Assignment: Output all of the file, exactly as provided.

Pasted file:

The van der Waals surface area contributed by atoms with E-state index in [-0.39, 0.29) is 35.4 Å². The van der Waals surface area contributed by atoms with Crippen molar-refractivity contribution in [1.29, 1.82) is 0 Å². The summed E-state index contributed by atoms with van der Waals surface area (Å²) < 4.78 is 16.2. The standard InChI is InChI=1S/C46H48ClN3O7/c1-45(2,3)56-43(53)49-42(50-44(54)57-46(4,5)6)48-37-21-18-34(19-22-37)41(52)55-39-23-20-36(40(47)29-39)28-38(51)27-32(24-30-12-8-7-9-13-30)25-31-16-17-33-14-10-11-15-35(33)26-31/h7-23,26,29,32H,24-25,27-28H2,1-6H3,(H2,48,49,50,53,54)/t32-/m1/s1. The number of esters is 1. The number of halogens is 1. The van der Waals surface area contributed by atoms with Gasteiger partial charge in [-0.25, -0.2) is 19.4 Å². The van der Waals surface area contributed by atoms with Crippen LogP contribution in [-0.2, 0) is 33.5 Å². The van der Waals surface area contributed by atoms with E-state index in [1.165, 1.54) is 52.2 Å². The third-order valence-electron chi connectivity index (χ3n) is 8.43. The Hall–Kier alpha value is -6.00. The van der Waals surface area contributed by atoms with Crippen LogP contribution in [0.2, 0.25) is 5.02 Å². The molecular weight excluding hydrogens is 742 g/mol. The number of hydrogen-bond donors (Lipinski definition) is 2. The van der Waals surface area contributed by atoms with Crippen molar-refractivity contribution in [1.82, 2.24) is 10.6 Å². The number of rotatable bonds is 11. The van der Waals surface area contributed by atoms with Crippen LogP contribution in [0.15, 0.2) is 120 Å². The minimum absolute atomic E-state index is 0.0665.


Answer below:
The van der Waals surface area contributed by atoms with E-state index in [-0.39, 0.29) is 35.4 Å². The van der Waals surface area contributed by atoms with Crippen molar-refractivity contribution in [1.29, 1.82) is 0 Å². The summed E-state index contributed by atoms with van der Waals surface area (Å²) < 4.78 is 16.2. The standard InChI is InChI=1S/C46H48ClN3O7/c1-45(2,3)56-43(53)49-42(50-44(54)57-46(4,5)6)48-37-21-18-34(19-22-37)41(52)55-39-23-20-36(40(47)29-39)28-38(51)27-32(24-30-12-8-7-9-13-30)25-31-16-17-33-14-10-11-15-35(33)26-31/h7-23,26,29,32H,24-25,27-28H2,1-6H3,(H2,48,49,50,53,54)/t32-/m1/s1. The number of esters is 1. The number of halogens is 1. The van der Waals surface area contributed by atoms with Gasteiger partial charge in [-0.25, -0.2) is 19.4 Å². The van der Waals surface area contributed by atoms with Crippen LogP contribution in [-0.2, 0) is 33.5 Å². The van der Waals surface area contributed by atoms with E-state index in [1.165, 1.54) is 52.2 Å². The third-order valence-electron chi connectivity index (χ3n) is 8.43. The Hall–Kier alpha value is -6.00. The van der Waals surface area contributed by atoms with Crippen LogP contribution in [0.2, 0.25) is 5.02 Å². The molecular weight excluding hydrogens is 742 g/mol. The number of hydrogen-bond donors (Lipinski definition) is 2. The van der Waals surface area contributed by atoms with Crippen molar-refractivity contribution in [1.82, 2.24) is 10.6 Å². The number of rotatable bonds is 11. The van der Waals surface area contributed by atoms with Crippen LogP contribution in [0.15, 0.2) is 120 Å². The minimum absolute atomic E-state index is 0.0665.